President Donald Trump, fresh off a humbling defeat in November’s midterms and a humiliating retreat in the shutdown standoff with House Speaker Nancy Pelosi last month, opted for a bipartisan message in Tuesday’s State of the Union address. “Together, we can break decades of political stalemate,” he told lawmakers. “We can bridge old divisions, heal old wounds, build new coalitions, forge new solutions, and unlock the extraordinary promise of America’s future. The decision is ours to make.”
We’ve been here before.
Trump struck a similar note in his first State of the Union address. “Tonight, I call upon all of us to set aside our differences, to seek out common ground and to summon the unity we need to deliver for the people,” he said last January. The moment didn’t last. His Twitter insults of political opponents never abated, and his much-touted dealmaking skills yielded no compromise with Congress. By December, he had triggered a self-destructive shutdown of the federal government in a failed bid to secure funding for a wall on the southern border.
There was no reason to think this year’s State of the Union would change anything either, but that didn’t stop some observers from speculating that it might. FiveThirtyEight’s Nate Silver wrote on Tuesday that he was more interested than usual in Tuesday night’s address because the president “may try to pivot, and if so, it will it be interesting to see if it’s a full-fledged pivot or a half-assed one.” The idea that Trump will normalize holds an irresistible allure for some. “If he wants to do something legislatively in 2019, this sets the table,” The Daily Beast’s Matt Lewis wrote. “If he’s ever going to ‘pivot,’ this is his last chance.”
This was too optimistic by far. To the extent that Trump has ever pivoted, it’s almost always toward his worst impulses. In last year’s address, he laid out a four-point plan for immigration reform, pitching it as a middle-of-the-road compromise. Since then, his policies have only become more draconian. His administration provoked near-universal outrage for cruelly separating migrant families on the border over the summer. As the midterm elections drew near, Trump deployed military forces to the border in what appeared to be a nakedly political stunt. He issued executive orders aimed at reducing asylum claims and revoked temporary protected status for thousands of longtime U.S. residents.
Tuesday’s address will not succeed in changing Trump’s political fortunes. Indeed, his State of the Union address was, like much of his presidency, a waste of America’s time.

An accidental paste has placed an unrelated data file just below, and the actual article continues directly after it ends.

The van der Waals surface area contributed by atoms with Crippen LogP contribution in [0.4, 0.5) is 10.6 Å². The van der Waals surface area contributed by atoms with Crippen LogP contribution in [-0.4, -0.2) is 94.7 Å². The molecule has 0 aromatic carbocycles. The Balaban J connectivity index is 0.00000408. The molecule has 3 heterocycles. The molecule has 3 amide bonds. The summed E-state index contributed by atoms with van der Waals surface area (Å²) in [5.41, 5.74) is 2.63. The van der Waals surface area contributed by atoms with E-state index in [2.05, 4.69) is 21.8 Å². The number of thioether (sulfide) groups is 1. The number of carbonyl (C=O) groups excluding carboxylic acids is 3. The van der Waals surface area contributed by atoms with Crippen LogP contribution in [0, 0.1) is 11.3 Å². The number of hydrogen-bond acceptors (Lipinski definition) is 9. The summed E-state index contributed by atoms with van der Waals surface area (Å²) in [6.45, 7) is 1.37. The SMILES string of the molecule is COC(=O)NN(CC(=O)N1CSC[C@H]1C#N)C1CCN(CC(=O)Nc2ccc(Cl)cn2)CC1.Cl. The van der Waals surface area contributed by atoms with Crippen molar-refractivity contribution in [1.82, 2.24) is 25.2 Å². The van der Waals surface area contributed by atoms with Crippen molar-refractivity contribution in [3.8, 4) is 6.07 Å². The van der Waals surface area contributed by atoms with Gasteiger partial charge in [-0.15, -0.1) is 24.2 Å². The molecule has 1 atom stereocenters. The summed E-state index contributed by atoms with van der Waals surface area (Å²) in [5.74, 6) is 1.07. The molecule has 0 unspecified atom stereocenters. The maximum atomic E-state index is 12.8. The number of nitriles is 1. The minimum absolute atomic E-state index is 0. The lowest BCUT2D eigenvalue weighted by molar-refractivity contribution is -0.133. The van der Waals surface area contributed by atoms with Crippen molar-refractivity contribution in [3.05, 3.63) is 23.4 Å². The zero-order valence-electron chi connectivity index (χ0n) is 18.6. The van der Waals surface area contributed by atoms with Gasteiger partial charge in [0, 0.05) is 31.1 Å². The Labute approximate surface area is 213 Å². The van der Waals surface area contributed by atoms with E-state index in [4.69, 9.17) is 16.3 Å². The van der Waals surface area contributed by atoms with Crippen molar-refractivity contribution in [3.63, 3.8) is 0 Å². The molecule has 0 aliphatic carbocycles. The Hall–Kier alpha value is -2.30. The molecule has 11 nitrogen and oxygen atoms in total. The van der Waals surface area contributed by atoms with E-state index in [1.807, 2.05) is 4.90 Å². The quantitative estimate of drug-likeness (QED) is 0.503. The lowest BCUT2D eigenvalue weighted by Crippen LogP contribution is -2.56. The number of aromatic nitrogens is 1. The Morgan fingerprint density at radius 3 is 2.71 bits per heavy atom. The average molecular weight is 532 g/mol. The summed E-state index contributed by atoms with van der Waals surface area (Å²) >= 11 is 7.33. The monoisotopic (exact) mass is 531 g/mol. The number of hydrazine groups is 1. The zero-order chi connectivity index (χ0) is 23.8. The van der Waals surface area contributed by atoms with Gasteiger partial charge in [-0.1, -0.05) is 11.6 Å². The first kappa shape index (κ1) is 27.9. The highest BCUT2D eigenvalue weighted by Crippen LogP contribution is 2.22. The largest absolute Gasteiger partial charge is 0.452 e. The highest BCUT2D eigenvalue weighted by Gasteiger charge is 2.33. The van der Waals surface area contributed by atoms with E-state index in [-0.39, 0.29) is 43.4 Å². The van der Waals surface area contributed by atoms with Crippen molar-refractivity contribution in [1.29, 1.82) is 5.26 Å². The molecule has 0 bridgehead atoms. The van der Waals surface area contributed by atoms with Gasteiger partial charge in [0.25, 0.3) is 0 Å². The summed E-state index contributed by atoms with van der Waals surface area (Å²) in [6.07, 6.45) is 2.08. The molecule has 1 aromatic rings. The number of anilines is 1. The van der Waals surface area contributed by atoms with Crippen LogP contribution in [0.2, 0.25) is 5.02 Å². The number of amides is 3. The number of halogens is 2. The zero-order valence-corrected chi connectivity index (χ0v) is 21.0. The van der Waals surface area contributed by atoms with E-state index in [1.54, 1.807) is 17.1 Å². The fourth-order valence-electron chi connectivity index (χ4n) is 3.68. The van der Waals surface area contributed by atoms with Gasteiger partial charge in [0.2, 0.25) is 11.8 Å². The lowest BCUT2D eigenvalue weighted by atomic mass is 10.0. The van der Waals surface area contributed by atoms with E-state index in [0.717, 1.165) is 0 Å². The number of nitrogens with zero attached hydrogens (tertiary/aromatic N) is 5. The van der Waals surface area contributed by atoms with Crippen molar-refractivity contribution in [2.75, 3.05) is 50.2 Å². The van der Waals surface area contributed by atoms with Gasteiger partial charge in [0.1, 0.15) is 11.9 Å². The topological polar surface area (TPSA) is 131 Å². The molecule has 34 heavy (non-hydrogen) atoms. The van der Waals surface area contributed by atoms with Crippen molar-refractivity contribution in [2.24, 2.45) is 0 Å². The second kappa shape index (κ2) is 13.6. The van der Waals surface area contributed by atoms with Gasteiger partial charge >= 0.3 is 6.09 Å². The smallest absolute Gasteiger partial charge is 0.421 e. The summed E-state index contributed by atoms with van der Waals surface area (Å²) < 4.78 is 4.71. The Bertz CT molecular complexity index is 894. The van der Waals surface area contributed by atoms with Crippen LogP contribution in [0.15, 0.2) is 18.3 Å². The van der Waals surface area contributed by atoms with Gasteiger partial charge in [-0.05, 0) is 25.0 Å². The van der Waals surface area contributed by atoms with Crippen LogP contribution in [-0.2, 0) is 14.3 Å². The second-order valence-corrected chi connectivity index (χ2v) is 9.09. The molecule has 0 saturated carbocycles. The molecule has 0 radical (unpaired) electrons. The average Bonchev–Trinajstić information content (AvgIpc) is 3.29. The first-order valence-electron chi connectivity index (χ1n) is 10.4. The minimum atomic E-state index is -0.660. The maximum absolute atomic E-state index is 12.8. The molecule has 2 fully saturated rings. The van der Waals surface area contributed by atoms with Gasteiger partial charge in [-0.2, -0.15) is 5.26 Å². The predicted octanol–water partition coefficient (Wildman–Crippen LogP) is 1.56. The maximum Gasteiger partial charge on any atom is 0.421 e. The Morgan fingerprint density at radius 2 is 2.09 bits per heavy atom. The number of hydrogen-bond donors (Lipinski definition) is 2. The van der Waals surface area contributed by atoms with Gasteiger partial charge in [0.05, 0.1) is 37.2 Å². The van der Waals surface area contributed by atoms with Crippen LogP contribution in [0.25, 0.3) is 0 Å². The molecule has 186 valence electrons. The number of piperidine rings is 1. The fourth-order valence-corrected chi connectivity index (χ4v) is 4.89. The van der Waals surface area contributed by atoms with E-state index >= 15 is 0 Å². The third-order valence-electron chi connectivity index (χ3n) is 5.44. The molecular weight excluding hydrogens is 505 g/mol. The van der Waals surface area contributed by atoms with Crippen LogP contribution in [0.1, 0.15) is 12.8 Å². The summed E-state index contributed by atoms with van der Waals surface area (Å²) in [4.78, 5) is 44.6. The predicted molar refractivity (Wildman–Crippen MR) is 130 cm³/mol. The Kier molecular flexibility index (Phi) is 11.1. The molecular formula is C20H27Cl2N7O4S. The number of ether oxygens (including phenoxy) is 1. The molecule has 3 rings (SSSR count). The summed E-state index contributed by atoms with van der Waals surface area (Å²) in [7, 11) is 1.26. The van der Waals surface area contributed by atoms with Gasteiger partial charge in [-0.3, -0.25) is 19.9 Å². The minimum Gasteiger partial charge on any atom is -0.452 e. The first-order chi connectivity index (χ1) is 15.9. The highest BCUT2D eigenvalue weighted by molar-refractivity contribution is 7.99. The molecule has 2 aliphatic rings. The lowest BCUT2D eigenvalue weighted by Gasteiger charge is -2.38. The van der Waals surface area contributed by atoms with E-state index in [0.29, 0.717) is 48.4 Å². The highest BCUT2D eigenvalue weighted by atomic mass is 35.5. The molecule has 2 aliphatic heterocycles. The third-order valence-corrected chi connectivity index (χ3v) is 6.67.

On Tuesday night, Trump reviewed what he saw as the accomplishments of his presidency. He took credit for economic growth, especially in the oil and gas industries, and touted his administration’s record in cutting federal regulations. “After 24 months of rapid progress, our economy is the envy of the world, our military is the most powerful on Earth, and America is winning each and every day,” he claimed. He also offered harsh words for Venezuelan President Nicolás Maduro and Iran’s regime.
But the dominant theme of Tuesday’s address was immigration once again. His approach to the subject struck the same themes he’s made since announcing his candidacy in 2015: that undocumented immigrants are dangerous criminals who murder and rape Americans, and that only a wall along the southern border can stop their rampage. There’s no evidence to support this, but that hasn’t stopped Trump from articulating his hardline and xenophobic vision for the nation’s immigration laws. “Not one more American life should be lost because our nation failed to control its very dangerous border,” he said.
In background briefings for reporters earlier this week, the White House played up the themes of unity that Trump hit in his speech. The Washington Post quoted an unnamed Trump administration staffer as predicting that the address would feature an “inspiring vision of American greatness and a policy agenda both parties can rally behind,” which is no different than what every president tries to project during the State of the Union. It’s hard to imagine that these overtures will end up as anything more than meaningless bromides. Trump himself spent the hours leading up to Tuesday night’s address by taunting Senate Minority Leader Chuck Schumer on Twitter, privately lacerating top Democrats in an off-the-record meeting with news anchors and complaining to aides that his speech wasn’t partisan enough.
More telling was a remark from Kellyanne Conway, one of Trump’s top advisers. “This president is going to call for an end to the politics of resistance, retribution and call for more comity,” she told the Post. Trump often describes special counsel Robert Mueller’s inquiry as a political vendetta by Democrats for losing the last presidential election, but in Tuesday’s speech, he even suggested that the Russia investigation oversight of his presidency could imperil the nation’s recovery from the Great Recession: “An economic miracle is taking place in the United States, and the only thing that can stop it are foolish wars, politics, or ridiculous, partisan investigations.”